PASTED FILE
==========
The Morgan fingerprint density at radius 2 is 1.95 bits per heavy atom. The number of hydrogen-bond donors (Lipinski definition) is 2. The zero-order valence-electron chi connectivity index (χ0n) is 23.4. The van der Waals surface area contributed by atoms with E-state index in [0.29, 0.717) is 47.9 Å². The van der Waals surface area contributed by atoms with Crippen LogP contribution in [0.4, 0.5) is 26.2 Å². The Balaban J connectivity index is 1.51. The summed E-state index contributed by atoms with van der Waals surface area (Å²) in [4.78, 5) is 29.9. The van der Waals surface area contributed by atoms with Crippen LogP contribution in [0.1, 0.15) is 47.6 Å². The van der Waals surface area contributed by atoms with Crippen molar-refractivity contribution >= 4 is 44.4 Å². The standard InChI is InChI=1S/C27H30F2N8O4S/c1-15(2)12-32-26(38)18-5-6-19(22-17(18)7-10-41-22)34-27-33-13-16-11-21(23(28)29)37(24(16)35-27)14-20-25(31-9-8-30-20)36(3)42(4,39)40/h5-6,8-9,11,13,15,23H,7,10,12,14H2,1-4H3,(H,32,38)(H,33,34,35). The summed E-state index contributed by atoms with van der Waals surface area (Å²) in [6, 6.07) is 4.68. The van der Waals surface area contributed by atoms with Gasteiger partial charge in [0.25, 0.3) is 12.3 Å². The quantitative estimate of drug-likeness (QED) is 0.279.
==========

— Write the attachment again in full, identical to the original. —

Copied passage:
The Morgan fingerprint density at radius 2 is 1.95 bits per heavy atom. The number of hydrogen-bond donors (Lipinski definition) is 2. The zero-order valence-electron chi connectivity index (χ0n) is 23.4. The van der Waals surface area contributed by atoms with E-state index in [0.29, 0.717) is 47.9 Å². The van der Waals surface area contributed by atoms with Crippen LogP contribution in [0.4, 0.5) is 26.2 Å². The Balaban J connectivity index is 1.51. The summed E-state index contributed by atoms with van der Waals surface area (Å²) in [4.78, 5) is 29.9. The van der Waals surface area contributed by atoms with Crippen LogP contribution in [0.1, 0.15) is 47.6 Å². The van der Waals surface area contributed by atoms with Crippen molar-refractivity contribution >= 4 is 44.4 Å². The standard InChI is InChI=1S/C27H30F2N8O4S/c1-15(2)12-32-26(38)18-5-6-19(22-17(18)7-10-41-22)34-27-33-13-16-11-21(23(28)29)37(24(16)35-27)14-20-25(31-9-8-30-20)36(3)42(4,39)40/h5-6,8-9,11,13,15,23H,7,10,12,14H2,1-4H3,(H,32,38)(H,33,34,35). The summed E-state index contributed by atoms with van der Waals surface area (Å²) in [6, 6.07) is 4.68. The van der Waals surface area contributed by atoms with Gasteiger partial charge in [0.25, 0.3) is 12.3 Å². The quantitative estimate of drug-likeness (QED) is 0.279.